4. Segment spoken single-syllable words into their complete sequence of individual sounds (phonemes).

LAFS.1.RF.3.3 – Know and apply grade-level phonics and word analysis skills in decoding words.

  1. Know the spelling-sound correspondences for common consonant digraphs.
  2. Decode regularly spelled one-syllable words.
  3. Know final -e and common vowel team conventions for representing long vowel sounds.
  4. Use knowledge that every syllable must have a vowel sound to determine the number of syllables in a printed word.
  5. Decode two-syllable words following basic patterns by breaking the words into syllables.
  6. Read words with inflectional endings.
  7. Recognize and read grade-appropriate irregularly spelled words

In this lesson, I modeled and demonstrated using the chunking strategy to read words using the “l” blends and word families. For the word “black” students should recognize the word family (-ack) and read these sounds as one unit. The students should read the blend (“bl”) as one unit. When decoding this word the students should say “bl-ack” to determine that the word is “black.” The reason why this lesson is taught is so students can learn to break words into parts instead of saying every single letter sound. In CVC (consonant vowel consonant) words such as “bat” this strategy works well because there are only 3 sounds. In a word like “flowers” there are almost twice as many sounds so by the time students have said the letters sounds for the entire word, they have probably forgotten the first sounds in the word.

After performing this lesson, the reading content coach suggested that I differentiate my Phonics lessons to meet the needs of all of my students. My collaborating teacher and I believe it is important to discuss these phonics strategies in a whole group setting so students learn the process and can receive additional help during guided reading, which is already differentiated by ability level. Students who need additional help also receive extra assistance during Response to Intervention (RTI) time through small group practice. The reading content coach will still provide me with some examples of tools that I could use to determine how to differentiate my groups to help benefit me in the future for my own classroom.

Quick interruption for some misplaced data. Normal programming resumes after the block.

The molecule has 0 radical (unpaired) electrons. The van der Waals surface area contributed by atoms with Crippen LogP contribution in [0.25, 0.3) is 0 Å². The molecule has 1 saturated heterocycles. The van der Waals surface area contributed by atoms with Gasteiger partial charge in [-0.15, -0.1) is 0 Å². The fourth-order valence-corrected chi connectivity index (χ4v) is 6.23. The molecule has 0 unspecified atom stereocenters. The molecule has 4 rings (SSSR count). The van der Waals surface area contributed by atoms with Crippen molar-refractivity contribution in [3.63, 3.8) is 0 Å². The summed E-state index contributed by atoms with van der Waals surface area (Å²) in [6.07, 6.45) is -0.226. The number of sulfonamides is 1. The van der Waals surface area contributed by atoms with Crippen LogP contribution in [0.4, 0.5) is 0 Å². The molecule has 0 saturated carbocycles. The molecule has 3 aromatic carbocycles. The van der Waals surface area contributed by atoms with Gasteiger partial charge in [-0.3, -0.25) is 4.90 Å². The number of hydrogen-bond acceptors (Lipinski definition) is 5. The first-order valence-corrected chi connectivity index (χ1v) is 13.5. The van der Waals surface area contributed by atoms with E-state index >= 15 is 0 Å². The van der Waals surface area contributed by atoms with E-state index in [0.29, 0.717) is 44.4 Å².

I am excited for my upcoming reading lessons because I will gain even more experience with the new ELA content and state standards. I hope that these content coaching cycle will continue to provide me with the skills necessary to take the lead on planning and teaching the various subject areas. Both my PRT and my collaborating teacher agreed that my work from the science content cycle showed my ability to design and implement science lessons in the classroom so I took the lead on planning and teaching science over this past week. I of course still receive assistance from my collaborating teacher when I plan and teach but I really appreciate the content cycles by providing me with a clear path to these opportunities in the classroom. I am excited to continue to watch my teaching grow and change as I learn and do more in the classroom.